1. Heirloom Tomato Asian Pear Gazpacho: For some reason, I have not had enough gazpacho this summer. That was a mistake. JB took the first crack at this which was topped with blue crab (that I don’t care for). Light on the oil, heavy on the produce, perfection in a cup.
2. Sashimi Tuna-Mango Poke & Halibut-Yuzu Ceviche: This two-part dish well-complemented the gazpacho and the yuzu flavor was strong, yet not overpowering. The sashimi was nicely sliced and as fresh as can be.
3. Lobster Raviolos: When in Block Island, eat lobster. I wasn’t sure if I would like this dish and it wound up being my favorite of them all. Two large raviolo were stuffed with lobster and ricotta, and topped with a lobster caprese salad. This dish is worth traveling to Block Island for.
4. Moroccan Scallops: JB was especially interested in these scallops as they were procured from George’s Bank, a very deep part of the Atlantic. They were incredible, large but not chewy and well-spiced. To offset the spice, quinoa and wilted spinach accompanied the dish. This was JB’s favorite. While I adored the scallops, I was disappointed in the blandness of the sides.
And, yes, the Berger boys did sit through this meal. While the Manisses serves excellent, fine dining meals, they do cater to children, too. A big bowl of pasta, a few refills of the bread and butter (and maybe an iPad or two) and JB and I were able to enjoy this special meal.
- Froozies: A few doors down from our hotel was Froozies Juice Bar & Café, located at the back of the National Hotel. An ad in one of those local tourist magazines featured breakfast burritos and I was intrigued. What I didn’t realize that this is a vegetarian place, so while I could have said burrito, it would have no bacon or any meat for that matter. That being said, JB was somewhat disappointed in his egg and cheese sandwich – mainly because it was lacking bacon. I, however, loved my burrito of egg whites, tomatoes, pesto and mozzarella. This was the fuel I needed to bike the island.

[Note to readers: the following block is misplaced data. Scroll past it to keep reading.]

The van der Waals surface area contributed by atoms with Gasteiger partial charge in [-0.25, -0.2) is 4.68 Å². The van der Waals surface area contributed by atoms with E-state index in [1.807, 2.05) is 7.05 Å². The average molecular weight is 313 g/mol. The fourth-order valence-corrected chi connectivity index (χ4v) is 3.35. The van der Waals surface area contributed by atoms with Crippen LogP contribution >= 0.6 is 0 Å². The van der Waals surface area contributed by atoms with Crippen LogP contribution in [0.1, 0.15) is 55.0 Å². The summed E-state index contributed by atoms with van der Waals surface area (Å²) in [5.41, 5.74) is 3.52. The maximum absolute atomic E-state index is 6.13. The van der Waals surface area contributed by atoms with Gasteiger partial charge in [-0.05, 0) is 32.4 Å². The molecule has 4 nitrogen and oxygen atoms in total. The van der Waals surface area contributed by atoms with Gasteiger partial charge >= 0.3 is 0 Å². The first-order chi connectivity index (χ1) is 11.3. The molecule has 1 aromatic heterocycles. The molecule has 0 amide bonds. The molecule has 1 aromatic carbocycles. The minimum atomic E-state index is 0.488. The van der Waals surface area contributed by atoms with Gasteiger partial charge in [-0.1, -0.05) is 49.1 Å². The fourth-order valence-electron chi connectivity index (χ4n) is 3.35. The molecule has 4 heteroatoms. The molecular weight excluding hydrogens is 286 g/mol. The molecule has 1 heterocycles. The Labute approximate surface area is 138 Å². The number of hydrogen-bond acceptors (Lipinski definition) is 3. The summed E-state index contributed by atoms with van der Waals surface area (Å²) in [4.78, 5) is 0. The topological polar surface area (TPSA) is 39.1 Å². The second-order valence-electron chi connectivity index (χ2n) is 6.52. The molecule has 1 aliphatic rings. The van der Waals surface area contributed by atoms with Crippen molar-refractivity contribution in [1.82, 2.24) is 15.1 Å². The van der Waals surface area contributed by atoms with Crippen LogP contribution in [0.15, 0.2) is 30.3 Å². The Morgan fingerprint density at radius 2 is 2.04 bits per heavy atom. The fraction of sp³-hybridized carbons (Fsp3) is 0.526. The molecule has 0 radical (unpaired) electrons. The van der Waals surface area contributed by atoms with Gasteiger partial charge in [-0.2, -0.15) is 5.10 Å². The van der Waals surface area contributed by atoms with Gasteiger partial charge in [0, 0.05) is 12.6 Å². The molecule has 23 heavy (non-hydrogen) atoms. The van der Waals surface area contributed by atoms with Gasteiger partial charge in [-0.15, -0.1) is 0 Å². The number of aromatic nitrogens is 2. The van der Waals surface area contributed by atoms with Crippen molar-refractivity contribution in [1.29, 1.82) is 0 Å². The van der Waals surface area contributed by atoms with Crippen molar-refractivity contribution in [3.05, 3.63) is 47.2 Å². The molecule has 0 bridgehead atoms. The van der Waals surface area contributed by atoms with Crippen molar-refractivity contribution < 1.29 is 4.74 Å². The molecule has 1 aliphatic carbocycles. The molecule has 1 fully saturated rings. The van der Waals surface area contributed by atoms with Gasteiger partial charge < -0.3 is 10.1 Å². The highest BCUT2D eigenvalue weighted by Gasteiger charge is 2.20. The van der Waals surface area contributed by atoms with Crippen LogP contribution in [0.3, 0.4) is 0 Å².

- The Oar: As our final on-island meal, we took our bikes to the Oar. Keep in mind it was a Thursday, after Labor Day and there was a wait for lunch. This is one popular spot. Right on the water in the Old Harbor, we sat at the picnic tables playing cornhole waiting for our table.
The restaurant is literally covered in oars. Patrons donate their oars each summer and they are nailed up on the walls. JB wants to put one up next time. This place looks like it will be a dive bar with average food, but it's not. They actually have the best sushi on the island to go with some pretty tasty seafood.
JB went the dive bar route with a bowl of New England Clam Chowder and a BLT (he really had missed that bacon from breakfast I guess), and washed it down with a can of PBR. I went for the sushi side of the menu getting truffle lobster avocado tacos and a spicy tuna roll. The tacos were small (as the waitress had explained), yet full of flavor. And the spicy tuna roll was well made and enhanced with cucumbers. It certainly wasn’t Nobu, but it was the ideal meal after a long bike ride with still a few miles to go. And a place that should be on everyone’s Block Island go-to list.
I will not be returning to our hotel, the Water Street Inn. Big Z, walked into our room, and asked, “Um, why is this room so small?” Small, wasn’t really the issue, although it was pretty small. Instead, it was the fact that the room had not been thoroughly cleaned (we found candy bar wrappers underneath the bed that we definitely did not consume), the A/C unit was so loud it kept us up and the lock on the door was barely functional. But for 1 night, a location right in town and a low price of $130 (less than the cost of the round trip ferry!), we were fine.
There is enough to do on Block Island to keep a family busy for a whole week, or even a whole month. Other than eating, we focused on two things: Beaching and Biking.
The beach is always a destination for us Bergers. We chose to go to Ballard’s Beach because it was just a 5 minute walk from our hotel AND it has bar-service on the beach. I’m sure it’s not the nicest beach on the island, and it is a “daytripper” destination. Did I mention that there was bar-service on the beach?
JB did not want to go biking. He wanted to rent a moped. They sometimes call Block Island the “Bermuda of the North”. We compromised that he would rent a bike, if I pulled both boys on a trailer behind my rented bike. Some compromise.
Block Island is not even 10 square miles, but it felt like I biked 100. Pulling 80 pounds of Berger boys uphill is no easy feat. It was worth the pain, though, to explore more of the island including the South East Lighthouse which has magnificent views. And the boys especially loved the Abrams Animal Farm which has exotic animals (read: cross-breeds) including my personal favorite, the Zedonk – half-zebra, half-donkey. Plus, we were able to burn off some of the calories consumed on the trip.
If you are planning a trip, a simple Google search will get you most of what you need to know about Block Island (other than Bergers & More, of course). But the New York Times never fails me, especially this great article about late summer in Block Island.
Until our next Berger Adventure,